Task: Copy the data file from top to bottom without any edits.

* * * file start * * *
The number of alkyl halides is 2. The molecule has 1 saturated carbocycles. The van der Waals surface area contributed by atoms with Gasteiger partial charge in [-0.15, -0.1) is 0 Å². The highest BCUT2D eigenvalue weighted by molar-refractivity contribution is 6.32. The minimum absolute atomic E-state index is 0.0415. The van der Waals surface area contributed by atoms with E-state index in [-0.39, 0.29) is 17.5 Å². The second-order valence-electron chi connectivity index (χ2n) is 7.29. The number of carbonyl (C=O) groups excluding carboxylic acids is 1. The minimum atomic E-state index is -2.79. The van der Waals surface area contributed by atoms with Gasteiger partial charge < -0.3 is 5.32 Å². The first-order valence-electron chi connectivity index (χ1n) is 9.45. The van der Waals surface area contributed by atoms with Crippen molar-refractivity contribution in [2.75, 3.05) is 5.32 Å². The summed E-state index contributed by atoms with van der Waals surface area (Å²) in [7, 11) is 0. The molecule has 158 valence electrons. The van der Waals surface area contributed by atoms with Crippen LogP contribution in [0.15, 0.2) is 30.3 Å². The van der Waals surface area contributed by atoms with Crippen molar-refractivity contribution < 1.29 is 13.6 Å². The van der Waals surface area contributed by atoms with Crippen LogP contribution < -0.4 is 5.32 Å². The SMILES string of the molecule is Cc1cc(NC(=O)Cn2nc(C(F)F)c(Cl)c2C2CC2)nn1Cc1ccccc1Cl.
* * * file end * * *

The number of alkyl halides is 2. The molecule has 1 saturated carbocycles. The van der Waals surface area contributed by atoms with Gasteiger partial charge in [-0.15, -0.1) is 0 Å². The highest BCUT2D eigenvalue weighted by molar-refractivity contribution is 6.32. The minimum absolute atomic E-state index is 0.0415. The van der Waals surface area contributed by atoms with E-state index in [-0.39, 0.29) is 17.5 Å². The second-order valence-electron chi connectivity index (χ2n) is 7.29. The number of carbonyl (C=O) groups excluding carboxylic acids is 1. The minimum atomic E-state index is -2.79. The van der Waals surface area contributed by atoms with Gasteiger partial charge < -0.3 is 5.32 Å². The first-order valence-electron chi connectivity index (χ1n) is 9.45. The van der Waals surface area contributed by atoms with Crippen molar-refractivity contribution in [2.75, 3.05) is 5.32 Å². The summed E-state index contributed by atoms with van der Waals surface area (Å²) in [7, 11) is 0. The molecule has 158 valence electrons. The van der Waals surface area contributed by atoms with Crippen LogP contribution in [0.15, 0.2) is 30.3 Å². The van der Waals surface area contributed by atoms with Crippen molar-refractivity contribution < 1.29 is 13.6 Å². The van der Waals surface area contributed by atoms with Crippen LogP contribution < -0.4 is 5.32 Å². The SMILES string of the molecule is Cc1cc(NC(=O)Cn2nc(C(F)F)c(Cl)c2C2CC2)nn1Cc1ccccc1Cl.